For Valentine’s Day we share the story of Shehzaan and Zainab Chunara, long-time supporters of the Aga Khan Foundation in the Atlanta area who got married in December 2015. Here’s their story of how they met and how they made their wedding a generous gift and a shared commitment to the Foundation and building a better future:

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Q: How did you two meet?

Shehzaan: We both belonged to the same Jamatkhana for Ismaili Muslims outside Atlanta and one day we happened to meet. Soon I was asking friends about her, we started talking on Facebook, and got together. We had been going to the same Jamatkhana for over eight years and had never met! That day it was fate. Months later we were engaged, and we set a wedding date for December 26, 2015.

Q: How did you decide to celebrate your wedding with a gift to Aga Khan Foundation?

Shehzaan: As we started planning our wedding, we visited hotels in the Atlanta area and talked to a lot of caterers. It was going to be grand and very expensive. At some point my father mentioned that we could consider having a simpler wedding and donating what we had budgeted to a respected organization like Aga Khan Foundation (AKF). We both grew up knowing about the Foundation and hearing stories about its good work with communities in Asia and Africa, especially the underprivileged. We took that idea and ran with it. What we loved most about selecting AKF was that 100 percent of the proceeds go to the cause of breaking the cycle of poverty by investing in schools, infrastructure, hospitals, and self-sustaining communities around the world. Programs such as microfinance and healthcare cover a broad range of initiatives. It is unusual to find a Foundation that reaches so many people in so many meaningful ways. I don’t think there was any point after making the decision that we reconsidered it for even one second.

Q: How did you tell your friends and family?

Chunara 2Shehzaan: I ran the idea by my friends and they thought it was good, and Zainab discussed it with hers.

Zainab: I told my cousins first. Some had been looking forward to a big shebang, and they asked me, “Are you sure you won’t regret not having a big wedding?” They were thinking of me, wanting to make sure it was what I wanted. Other friends said, “Knowing you, this makes sense.” Shehzaan and I thought it over and I realized: Even without the memories of a super big wedding, I’ll always have that the knowledge that I gave up something big to help other people. Plus, I think we showed that you can have a wedding full of memories without going all out.

Shehzaan: Like I said on the website that AKF’s volunteer team in Atlanta created for us, guys often don’t get into the wedding extravaganza thing. Turning away from that expectation is more challenging for women. I was really inspired by Zainab’s courage making that decision to forego the big deal.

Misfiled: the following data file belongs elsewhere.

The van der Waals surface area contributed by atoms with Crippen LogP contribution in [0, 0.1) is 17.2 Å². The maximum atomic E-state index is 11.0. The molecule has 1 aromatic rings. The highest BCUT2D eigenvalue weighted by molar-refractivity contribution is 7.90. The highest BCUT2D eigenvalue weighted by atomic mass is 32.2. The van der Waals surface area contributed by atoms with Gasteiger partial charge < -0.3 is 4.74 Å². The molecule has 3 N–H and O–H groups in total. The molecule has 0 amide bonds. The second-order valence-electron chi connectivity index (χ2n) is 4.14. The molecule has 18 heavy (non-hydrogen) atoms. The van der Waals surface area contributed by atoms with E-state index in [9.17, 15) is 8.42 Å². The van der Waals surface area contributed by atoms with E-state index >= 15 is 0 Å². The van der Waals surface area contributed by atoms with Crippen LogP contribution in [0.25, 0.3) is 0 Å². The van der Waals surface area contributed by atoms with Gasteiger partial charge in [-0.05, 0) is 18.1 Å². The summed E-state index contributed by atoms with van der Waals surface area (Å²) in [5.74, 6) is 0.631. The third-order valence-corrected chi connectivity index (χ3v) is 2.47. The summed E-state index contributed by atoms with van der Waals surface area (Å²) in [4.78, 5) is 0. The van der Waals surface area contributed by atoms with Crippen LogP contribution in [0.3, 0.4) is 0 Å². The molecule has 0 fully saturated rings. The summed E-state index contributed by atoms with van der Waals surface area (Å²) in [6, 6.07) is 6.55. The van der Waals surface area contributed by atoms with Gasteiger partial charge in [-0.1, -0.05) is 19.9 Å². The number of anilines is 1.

Q: How did you arrange for the gift to Aga Khan Foundation?Chunara 3

Shehzaan: We set an amount around what we and our families had prepared to spend and set that aside as a donation for Aga Khan Foundation. Then we were frugal with what we actually spent on the wedding at the civil ceremony, which would serve as our moment of celebration.
Then what happened next was awesome: Someone from AKF’s volunteer team suggested that other people would want to know about our wedding gift. So the AKF team put up a website where we shared what we were doing and why. Our guests had already planned on giving certain gifts. However, after the website went up and we asked our guests to join us in this effort instead of presenting us with material gifts, donations kept coming. In the end, between the donations from our family and everyone joining in, the overwhelming amount of contributions will help the Aga Khan Foundation break the cycle of poverty.


Q: What does the gift mean for you?

Shehzaan: It feels really good. We have had an impact, in different ways. We spoke with another couple and they went that route too: they donated their wedding’s amount to Focus Humanitarian Assistance and the relief effort for Syrian refugees. We look forward to going to some of the countries where Aga Khan Foundation funds programs in Central Asia, and see what quality of life means there. Zainab said it well: If you make the decision to do this kind of wedding donation, there’s no need to feel like you’re missing out. You can enjoy your wedding and help other people too. People planning their wedding shouldn’t feel scared that this is their only chance for a dream event. You can share your wedding and joy with others, and make it even better.

If you’re interested in doing something similar, please email [email protected].